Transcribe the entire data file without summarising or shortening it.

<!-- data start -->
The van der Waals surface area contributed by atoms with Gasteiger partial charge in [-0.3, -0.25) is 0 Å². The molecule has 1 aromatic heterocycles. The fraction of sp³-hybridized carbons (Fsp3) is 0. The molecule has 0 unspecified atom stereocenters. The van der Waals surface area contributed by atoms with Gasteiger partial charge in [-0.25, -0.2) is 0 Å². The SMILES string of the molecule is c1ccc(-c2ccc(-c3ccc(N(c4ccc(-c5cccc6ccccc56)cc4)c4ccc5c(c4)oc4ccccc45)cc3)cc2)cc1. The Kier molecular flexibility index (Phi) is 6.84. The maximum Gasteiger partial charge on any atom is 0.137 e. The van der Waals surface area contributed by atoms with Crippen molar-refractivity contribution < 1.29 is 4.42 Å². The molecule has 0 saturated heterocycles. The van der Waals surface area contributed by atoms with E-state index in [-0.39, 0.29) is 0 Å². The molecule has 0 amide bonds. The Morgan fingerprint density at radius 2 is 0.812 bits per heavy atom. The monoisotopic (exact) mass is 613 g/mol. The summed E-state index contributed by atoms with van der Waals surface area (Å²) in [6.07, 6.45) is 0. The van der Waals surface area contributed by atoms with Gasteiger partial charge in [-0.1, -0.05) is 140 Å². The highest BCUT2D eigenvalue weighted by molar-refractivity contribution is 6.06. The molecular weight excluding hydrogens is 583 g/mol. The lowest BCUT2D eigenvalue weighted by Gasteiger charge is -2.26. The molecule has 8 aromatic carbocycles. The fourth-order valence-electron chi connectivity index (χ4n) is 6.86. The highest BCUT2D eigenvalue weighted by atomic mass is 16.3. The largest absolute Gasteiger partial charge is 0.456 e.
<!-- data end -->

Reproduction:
The van der Waals surface area contributed by atoms with Gasteiger partial charge in [-0.3, -0.25) is 0 Å². The molecule has 1 aromatic heterocycles. The fraction of sp³-hybridized carbons (Fsp3) is 0. The molecule has 0 unspecified atom stereocenters. The van der Waals surface area contributed by atoms with Gasteiger partial charge in [-0.25, -0.2) is 0 Å². The SMILES string of the molecule is c1ccc(-c2ccc(-c3ccc(N(c4ccc(-c5cccc6ccccc56)cc4)c4ccc5c(c4)oc4ccccc45)cc3)cc2)cc1. The Kier molecular flexibility index (Phi) is 6.84. The maximum Gasteiger partial charge on any atom is 0.137 e. The van der Waals surface area contributed by atoms with Crippen molar-refractivity contribution < 1.29 is 4.42 Å². The molecule has 0 saturated heterocycles. The van der Waals surface area contributed by atoms with E-state index in [-0.39, 0.29) is 0 Å². The molecule has 0 amide bonds. The Morgan fingerprint density at radius 2 is 0.812 bits per heavy atom. The monoisotopic (exact) mass is 613 g/mol. The summed E-state index contributed by atoms with van der Waals surface area (Å²) in [6.07, 6.45) is 0. The van der Waals surface area contributed by atoms with Gasteiger partial charge in [-0.1, -0.05) is 140 Å². The highest BCUT2D eigenvalue weighted by molar-refractivity contribution is 6.06. The molecular weight excluding hydrogens is 583 g/mol. The lowest BCUT2D eigenvalue weighted by Gasteiger charge is -2.26. The molecule has 8 aromatic carbocycles. The fourth-order valence-electron chi connectivity index (χ4n) is 6.86. The highest BCUT2D eigenvalue weighted by atomic mass is 16.3. The largest absolute Gasteiger partial charge is 0.456 e.